Alert shaping: surviving an unsustainable situation

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30 January 2020

And saving your bank from regulatory fines.

Regulators require banks to fight against crimes like money-laundering, insider trading, and identity theft. They also expect banks to enforce sanctions. If banks do not comply, they can anticipate hefty fines. As a result, compliance departments of banks have sharpened their monitoring rules and are now generating an enormous number of alerts. Those alerts need to be handled and assessed by compliance agents, an increasingly impossible task given the amount of work they have. The currently deployed solutions are inapt to comply with regulations as proven by the $321 billion fines banks have paid since 2008. It is time to implement a new solution.

This white paper proposes banks to adopt a solution based on innovations in data management and state-of-the-art machine learning. A machine learning system learns from the experience and feedback of the compliance agent. As a result, the false positives and thus the total number of alerts to be investigated can be significantly reduced. This solution is much more sensitive than the old solutions when it comes to catching true positives as it combines and enriches the signals using data that transcends the account level. This means that criminal behavior is identified much earlier than with any of the current solutions. And on top of that, indicating risky and illegal behavior becomes a much more accurate process than ever before, allowing for very sophisticated models to prioritize subjective alerts.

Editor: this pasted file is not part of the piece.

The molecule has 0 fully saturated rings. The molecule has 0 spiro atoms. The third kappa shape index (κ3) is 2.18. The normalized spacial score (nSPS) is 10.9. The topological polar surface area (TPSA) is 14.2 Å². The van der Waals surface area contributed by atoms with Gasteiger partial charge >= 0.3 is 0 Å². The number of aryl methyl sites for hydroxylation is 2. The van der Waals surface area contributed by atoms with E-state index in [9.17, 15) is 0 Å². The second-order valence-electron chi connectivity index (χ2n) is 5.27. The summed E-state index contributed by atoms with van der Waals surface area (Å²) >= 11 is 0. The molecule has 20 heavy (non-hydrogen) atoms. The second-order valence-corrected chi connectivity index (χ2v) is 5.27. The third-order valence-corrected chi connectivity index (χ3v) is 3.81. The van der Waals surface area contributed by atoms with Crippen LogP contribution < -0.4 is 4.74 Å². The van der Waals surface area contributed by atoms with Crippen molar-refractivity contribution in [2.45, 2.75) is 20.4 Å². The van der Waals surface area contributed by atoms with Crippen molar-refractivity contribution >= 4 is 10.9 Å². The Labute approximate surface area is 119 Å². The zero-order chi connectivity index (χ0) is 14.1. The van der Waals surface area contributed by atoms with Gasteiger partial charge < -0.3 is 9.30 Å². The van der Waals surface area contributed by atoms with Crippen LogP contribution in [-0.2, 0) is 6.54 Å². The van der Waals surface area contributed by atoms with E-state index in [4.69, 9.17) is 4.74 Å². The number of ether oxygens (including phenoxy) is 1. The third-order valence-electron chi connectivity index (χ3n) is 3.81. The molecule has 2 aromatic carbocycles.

With alert shaping, compliance work is made more efficient resulting in less time and money spent on false positive alerts. Compliance departments can intervene more effectively in cases of genuine positive alerts. The learning ability of artificial intelligence helps organizations to improve their responsiveness continuously. Being responsive makes those organizations better equipped to combat criminals and therefore to comply with regulatory rules.

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